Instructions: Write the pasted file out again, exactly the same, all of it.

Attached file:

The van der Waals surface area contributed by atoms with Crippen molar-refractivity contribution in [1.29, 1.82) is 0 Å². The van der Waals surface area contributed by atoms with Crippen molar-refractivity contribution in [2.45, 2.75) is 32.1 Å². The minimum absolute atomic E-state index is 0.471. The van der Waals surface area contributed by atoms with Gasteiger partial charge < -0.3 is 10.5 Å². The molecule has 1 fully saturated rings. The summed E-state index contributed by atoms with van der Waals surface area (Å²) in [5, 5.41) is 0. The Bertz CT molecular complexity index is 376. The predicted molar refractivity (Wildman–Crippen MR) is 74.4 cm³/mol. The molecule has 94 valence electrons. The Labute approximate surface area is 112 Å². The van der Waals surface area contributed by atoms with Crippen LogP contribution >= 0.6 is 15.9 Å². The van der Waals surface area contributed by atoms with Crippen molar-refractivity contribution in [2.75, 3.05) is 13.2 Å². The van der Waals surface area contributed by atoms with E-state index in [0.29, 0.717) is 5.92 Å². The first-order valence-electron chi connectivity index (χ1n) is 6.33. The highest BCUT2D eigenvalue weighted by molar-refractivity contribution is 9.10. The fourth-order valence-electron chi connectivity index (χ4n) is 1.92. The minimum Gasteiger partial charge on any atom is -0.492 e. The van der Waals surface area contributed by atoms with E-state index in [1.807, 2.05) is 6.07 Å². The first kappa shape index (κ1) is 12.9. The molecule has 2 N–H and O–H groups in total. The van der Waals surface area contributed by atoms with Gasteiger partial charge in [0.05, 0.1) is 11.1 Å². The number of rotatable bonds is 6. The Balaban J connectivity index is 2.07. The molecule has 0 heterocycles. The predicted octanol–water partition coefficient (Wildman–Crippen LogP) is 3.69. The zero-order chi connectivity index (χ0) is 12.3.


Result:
The van der Waals surface area contributed by atoms with Crippen molar-refractivity contribution in [1.29, 1.82) is 0 Å². The van der Waals surface area contributed by atoms with Crippen molar-refractivity contribution in [2.45, 2.75) is 32.1 Å². The minimum absolute atomic E-state index is 0.471. The van der Waals surface area contributed by atoms with Gasteiger partial charge < -0.3 is 10.5 Å². The molecule has 1 fully saturated rings. The summed E-state index contributed by atoms with van der Waals surface area (Å²) in [5, 5.41) is 0. The Bertz CT molecular complexity index is 376. The predicted molar refractivity (Wildman–Crippen MR) is 74.4 cm³/mol. The molecule has 94 valence electrons. The Labute approximate surface area is 112 Å². The van der Waals surface area contributed by atoms with Crippen LogP contribution >= 0.6 is 15.9 Å². The van der Waals surface area contributed by atoms with Crippen molar-refractivity contribution in [2.75, 3.05) is 13.2 Å². The van der Waals surface area contributed by atoms with E-state index in [0.29, 0.717) is 5.92 Å². The first-order valence-electron chi connectivity index (χ1n) is 6.33. The highest BCUT2D eigenvalue weighted by molar-refractivity contribution is 9.10. The fourth-order valence-electron chi connectivity index (χ4n) is 1.92. The minimum Gasteiger partial charge on any atom is -0.492 e. The van der Waals surface area contributed by atoms with E-state index in [1.807, 2.05) is 6.07 Å². The first kappa shape index (κ1) is 12.9. The molecule has 2 N–H and O–H groups in total. The van der Waals surface area contributed by atoms with Gasteiger partial charge in [0.05, 0.1) is 11.1 Å². The number of rotatable bonds is 6. The Balaban J connectivity index is 2.07. The molecule has 0 heterocycles. The predicted octanol–water partition coefficient (Wildman–Crippen LogP) is 3.69. The zero-order chi connectivity index (χ0) is 12.3.